Citigroup Merges Two FX-Related Operations Under One Unit

Citigroup has made changes as it conducts an enterprise-wide review in the wake of missing some business targets.

Citigroup Inc plans to combine its foreign exchange & local markets and G10 currencies units under one integrated department. The US bank said today it is restructuring its FX business and combining their operations to make it easier to cross-sell products and bolster the group’s risk management.

Citi is the fifth-largest currency trading firm by market share last year, after the likes of JPMorgan and UBS.

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“We believe this more streamlined operating model will drive better client service, risk management and profitability,” the co-heads of the markets division told their staffers in an internal memo seen by Reuters.

The two merged operations will retain their current branding and offerings though they already have similar product suits and share sales and technology resources.

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As part of the plans, the bank will also separate its G10 Rates Finance team from the new merged rates and currencies business, but both will operate under a new unit leader who it has not yet named.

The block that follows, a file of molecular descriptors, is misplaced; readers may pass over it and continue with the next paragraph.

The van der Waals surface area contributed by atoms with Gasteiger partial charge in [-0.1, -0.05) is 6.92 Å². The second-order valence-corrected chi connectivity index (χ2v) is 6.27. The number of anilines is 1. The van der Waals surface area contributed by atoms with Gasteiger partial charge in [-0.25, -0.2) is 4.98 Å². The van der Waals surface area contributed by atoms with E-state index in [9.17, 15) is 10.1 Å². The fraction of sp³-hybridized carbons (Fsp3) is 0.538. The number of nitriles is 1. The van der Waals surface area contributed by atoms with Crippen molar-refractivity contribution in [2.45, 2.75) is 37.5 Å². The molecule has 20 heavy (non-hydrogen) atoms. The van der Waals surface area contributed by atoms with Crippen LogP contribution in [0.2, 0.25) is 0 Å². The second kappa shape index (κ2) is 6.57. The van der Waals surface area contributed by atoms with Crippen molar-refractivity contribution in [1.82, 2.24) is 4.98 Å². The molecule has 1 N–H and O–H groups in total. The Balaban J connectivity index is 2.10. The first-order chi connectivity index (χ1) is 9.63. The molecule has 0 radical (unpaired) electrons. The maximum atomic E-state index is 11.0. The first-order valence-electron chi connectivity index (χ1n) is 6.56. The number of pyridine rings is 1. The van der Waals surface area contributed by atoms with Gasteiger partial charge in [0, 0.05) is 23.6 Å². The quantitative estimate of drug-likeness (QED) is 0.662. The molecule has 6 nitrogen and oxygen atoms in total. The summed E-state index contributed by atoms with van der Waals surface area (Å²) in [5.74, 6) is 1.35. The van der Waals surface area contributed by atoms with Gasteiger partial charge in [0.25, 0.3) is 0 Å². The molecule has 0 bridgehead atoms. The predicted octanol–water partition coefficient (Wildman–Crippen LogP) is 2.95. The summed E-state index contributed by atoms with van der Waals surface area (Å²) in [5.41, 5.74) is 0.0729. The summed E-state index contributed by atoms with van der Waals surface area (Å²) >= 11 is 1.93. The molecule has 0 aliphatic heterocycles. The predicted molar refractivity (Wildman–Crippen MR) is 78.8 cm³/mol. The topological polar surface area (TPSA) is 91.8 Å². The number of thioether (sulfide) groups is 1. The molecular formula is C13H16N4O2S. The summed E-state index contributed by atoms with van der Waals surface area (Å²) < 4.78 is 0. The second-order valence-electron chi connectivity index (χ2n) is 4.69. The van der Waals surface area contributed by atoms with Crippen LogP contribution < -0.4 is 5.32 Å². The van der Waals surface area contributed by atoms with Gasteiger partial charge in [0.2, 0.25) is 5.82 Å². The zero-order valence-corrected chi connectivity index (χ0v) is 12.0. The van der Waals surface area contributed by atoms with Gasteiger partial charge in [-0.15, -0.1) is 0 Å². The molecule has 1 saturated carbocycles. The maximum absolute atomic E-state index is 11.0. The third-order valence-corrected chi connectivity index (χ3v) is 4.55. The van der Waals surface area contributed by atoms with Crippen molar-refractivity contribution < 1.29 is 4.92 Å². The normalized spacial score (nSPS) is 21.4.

Citi expands FX offering into Asia

Citigroup has made changes as it conducts an enterprise-wide review in the wake of a series of consumer scandals. Citi’s FX prime brokerage unit has come under fire after staring down losses of as much as $180 million on loans to an Asian hedge fund. The unit was reportedly pulled from the currency trading division and put instead under the oversight of the lender’s prime finance and securities services unit

The restructuring is also the first major change after James Forese, CEO of institutional client’s business, retired in April after the division fell short of some annual targets in 2018. He was succeeded by Paco Ybarra who now leads the unit that delivers half of Citi’s revenues and more than two-thirds of profits.

Citigroup has enhanced its FX offering this year, most recently joining UBS AG to launch an electronic currency trading and pricing platform in Singapore, Asia’s biggest foreign exchange hub. The new facility, which is slated to go live by the end of 2019, will support 23 spot currencies, including all those in the G10 group.

Singapore is the fourth forex trading engine location for Citi, which also has systems set up in Tokyo, New York, and London.

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